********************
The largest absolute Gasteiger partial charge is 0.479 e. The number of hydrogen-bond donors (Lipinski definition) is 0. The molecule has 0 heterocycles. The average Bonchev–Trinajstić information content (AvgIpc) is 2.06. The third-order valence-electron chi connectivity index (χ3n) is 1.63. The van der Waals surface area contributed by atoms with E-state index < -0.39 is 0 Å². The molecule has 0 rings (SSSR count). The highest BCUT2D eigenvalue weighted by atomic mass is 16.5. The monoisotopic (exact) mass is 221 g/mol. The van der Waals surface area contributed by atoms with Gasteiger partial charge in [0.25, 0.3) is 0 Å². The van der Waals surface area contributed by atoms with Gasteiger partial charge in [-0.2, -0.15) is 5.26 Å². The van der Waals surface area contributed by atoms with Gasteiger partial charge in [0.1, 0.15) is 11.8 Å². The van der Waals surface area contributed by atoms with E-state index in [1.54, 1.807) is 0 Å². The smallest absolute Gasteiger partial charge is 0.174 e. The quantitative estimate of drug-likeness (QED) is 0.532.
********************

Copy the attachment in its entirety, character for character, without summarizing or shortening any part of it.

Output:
The largest absolute Gasteiger partial charge is 0.479 e. The number of hydrogen-bond donors (Lipinski definition) is 0. The molecule has 0 heterocycles. The average Bonchev–Trinajstić information content (AvgIpc) is 2.06. The third-order valence-electron chi connectivity index (χ3n) is 1.63. The van der Waals surface area contributed by atoms with E-state index < -0.39 is 0 Å². The molecule has 0 rings (SSSR count). The highest BCUT2D eigenvalue weighted by atomic mass is 16.5. The monoisotopic (exact) mass is 221 g/mol. The van der Waals surface area contributed by atoms with Gasteiger partial charge in [0.25, 0.3) is 0 Å². The van der Waals surface area contributed by atoms with Gasteiger partial charge in [-0.2, -0.15) is 5.26 Å². The van der Waals surface area contributed by atoms with Gasteiger partial charge in [0.1, 0.15) is 11.8 Å². The van der Waals surface area contributed by atoms with E-state index in [1.54, 1.807) is 0 Å². The smallest absolute Gasteiger partial charge is 0.174 e. The quantitative estimate of drug-likeness (QED) is 0.532.